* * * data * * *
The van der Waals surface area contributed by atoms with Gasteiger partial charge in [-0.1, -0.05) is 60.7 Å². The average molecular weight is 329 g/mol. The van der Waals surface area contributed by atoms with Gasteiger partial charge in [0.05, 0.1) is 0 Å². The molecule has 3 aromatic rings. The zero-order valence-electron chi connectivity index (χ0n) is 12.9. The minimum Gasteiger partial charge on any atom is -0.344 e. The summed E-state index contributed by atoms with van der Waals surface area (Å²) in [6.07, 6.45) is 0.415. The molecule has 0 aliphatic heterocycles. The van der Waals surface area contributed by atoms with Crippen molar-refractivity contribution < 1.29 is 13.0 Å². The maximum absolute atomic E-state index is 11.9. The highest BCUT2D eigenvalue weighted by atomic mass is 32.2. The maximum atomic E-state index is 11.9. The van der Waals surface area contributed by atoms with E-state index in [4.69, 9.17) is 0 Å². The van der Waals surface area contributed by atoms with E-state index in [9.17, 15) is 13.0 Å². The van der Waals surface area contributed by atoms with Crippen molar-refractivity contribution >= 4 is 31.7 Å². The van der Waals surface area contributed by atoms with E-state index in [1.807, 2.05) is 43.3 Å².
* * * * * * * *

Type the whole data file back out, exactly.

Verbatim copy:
The van der Waals surface area contributed by atoms with Gasteiger partial charge in [-0.1, -0.05) is 60.7 Å². The average molecular weight is 329 g/mol. The van der Waals surface area contributed by atoms with Gasteiger partial charge in [0.05, 0.1) is 0 Å². The molecule has 3 aromatic rings. The zero-order valence-electron chi connectivity index (χ0n) is 12.9. The minimum Gasteiger partial charge on any atom is -0.344 e. The summed E-state index contributed by atoms with van der Waals surface area (Å²) in [6.07, 6.45) is 0.415. The molecule has 0 aliphatic heterocycles. The van der Waals surface area contributed by atoms with Crippen molar-refractivity contribution < 1.29 is 13.0 Å². The maximum absolute atomic E-state index is 11.9. The highest BCUT2D eigenvalue weighted by atomic mass is 32.2. The maximum atomic E-state index is 11.9. The van der Waals surface area contributed by atoms with E-state index in [4.69, 9.17) is 0 Å². The van der Waals surface area contributed by atoms with E-state index in [9.17, 15) is 13.0 Å². The van der Waals surface area contributed by atoms with Crippen molar-refractivity contribution >= 4 is 31.7 Å². The van der Waals surface area contributed by atoms with E-state index in [1.807, 2.05) is 43.3 Å².